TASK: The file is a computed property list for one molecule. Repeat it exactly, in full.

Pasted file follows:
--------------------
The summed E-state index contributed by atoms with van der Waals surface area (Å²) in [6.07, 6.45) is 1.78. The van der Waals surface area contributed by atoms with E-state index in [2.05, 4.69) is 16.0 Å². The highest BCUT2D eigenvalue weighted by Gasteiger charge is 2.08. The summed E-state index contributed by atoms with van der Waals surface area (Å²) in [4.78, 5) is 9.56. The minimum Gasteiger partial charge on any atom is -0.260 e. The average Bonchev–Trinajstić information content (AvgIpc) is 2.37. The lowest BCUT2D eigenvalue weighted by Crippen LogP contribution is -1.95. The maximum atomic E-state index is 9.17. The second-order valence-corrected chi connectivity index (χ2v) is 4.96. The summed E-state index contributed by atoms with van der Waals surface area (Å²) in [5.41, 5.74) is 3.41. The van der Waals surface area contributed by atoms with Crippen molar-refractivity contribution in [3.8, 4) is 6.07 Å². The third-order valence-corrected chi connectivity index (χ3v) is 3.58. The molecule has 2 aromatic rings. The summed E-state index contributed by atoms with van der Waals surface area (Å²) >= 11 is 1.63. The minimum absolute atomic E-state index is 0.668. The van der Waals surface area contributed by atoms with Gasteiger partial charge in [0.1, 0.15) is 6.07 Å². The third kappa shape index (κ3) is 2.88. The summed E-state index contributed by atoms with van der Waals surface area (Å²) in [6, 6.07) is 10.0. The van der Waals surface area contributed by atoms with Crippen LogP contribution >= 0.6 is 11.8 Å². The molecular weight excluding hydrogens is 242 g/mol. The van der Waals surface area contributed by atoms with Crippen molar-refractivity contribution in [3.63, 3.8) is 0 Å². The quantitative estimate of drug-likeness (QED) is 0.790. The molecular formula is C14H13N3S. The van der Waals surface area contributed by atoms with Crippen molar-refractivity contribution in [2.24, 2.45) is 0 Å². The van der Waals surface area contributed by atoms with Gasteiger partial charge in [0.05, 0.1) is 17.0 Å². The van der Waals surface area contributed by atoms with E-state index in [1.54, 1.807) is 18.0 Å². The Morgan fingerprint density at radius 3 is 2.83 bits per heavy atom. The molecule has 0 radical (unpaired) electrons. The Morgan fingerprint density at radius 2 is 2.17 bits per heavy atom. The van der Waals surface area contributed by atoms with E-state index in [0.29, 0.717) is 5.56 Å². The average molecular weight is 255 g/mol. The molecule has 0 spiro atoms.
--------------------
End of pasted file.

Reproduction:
The summed E-state index contributed by atoms with van der Waals surface area (Å²) in [6.07, 6.45) is 1.78. The van der Waals surface area contributed by atoms with E-state index in [2.05, 4.69) is 16.0 Å². The highest BCUT2D eigenvalue weighted by Gasteiger charge is 2.08. The summed E-state index contributed by atoms with van der Waals surface area (Å²) in [4.78, 5) is 9.56. The minimum Gasteiger partial charge on any atom is -0.260 e. The average Bonchev–Trinajstić information content (AvgIpc) is 2.37. The lowest BCUT2D eigenvalue weighted by Crippen LogP contribution is -1.95. The maximum atomic E-state index is 9.17. The second-order valence-corrected chi connectivity index (χ2v) is 4.96. The summed E-state index contributed by atoms with van der Waals surface area (Å²) in [5.41, 5.74) is 3.41. The van der Waals surface area contributed by atoms with Crippen molar-refractivity contribution in [3.8, 4) is 6.07 Å². The third-order valence-corrected chi connectivity index (χ3v) is 3.58. The molecule has 2 aromatic rings. The summed E-state index contributed by atoms with van der Waals surface area (Å²) >= 11 is 1.63. The minimum absolute atomic E-state index is 0.668. The van der Waals surface area contributed by atoms with Gasteiger partial charge in [0.1, 0.15) is 6.07 Å². The third kappa shape index (κ3) is 2.88. The summed E-state index contributed by atoms with van der Waals surface area (Å²) in [6, 6.07) is 10.0. The van der Waals surface area contributed by atoms with Crippen LogP contribution >= 0.6 is 11.8 Å². The molecular weight excluding hydrogens is 242 g/mol. The van der Waals surface area contributed by atoms with Crippen molar-refractivity contribution in [3.63, 3.8) is 0 Å². The quantitative estimate of drug-likeness (QED) is 0.790. The molecular formula is C14H13N3S. The van der Waals surface area contributed by atoms with Crippen molar-refractivity contribution in [2.24, 2.45) is 0 Å². The van der Waals surface area contributed by atoms with Gasteiger partial charge in [0.05, 0.1) is 17.0 Å². The van der Waals surface area contributed by atoms with E-state index in [1.54, 1.807) is 18.0 Å². The Morgan fingerprint density at radius 3 is 2.83 bits per heavy atom. The molecule has 0 radical (unpaired) electrons. The Morgan fingerprint density at radius 2 is 2.17 bits per heavy atom. The van der Waals surface area contributed by atoms with E-state index in [0.29, 0.717) is 5.56 Å². The average molecular weight is 255 g/mol. The molecule has 0 spiro atoms.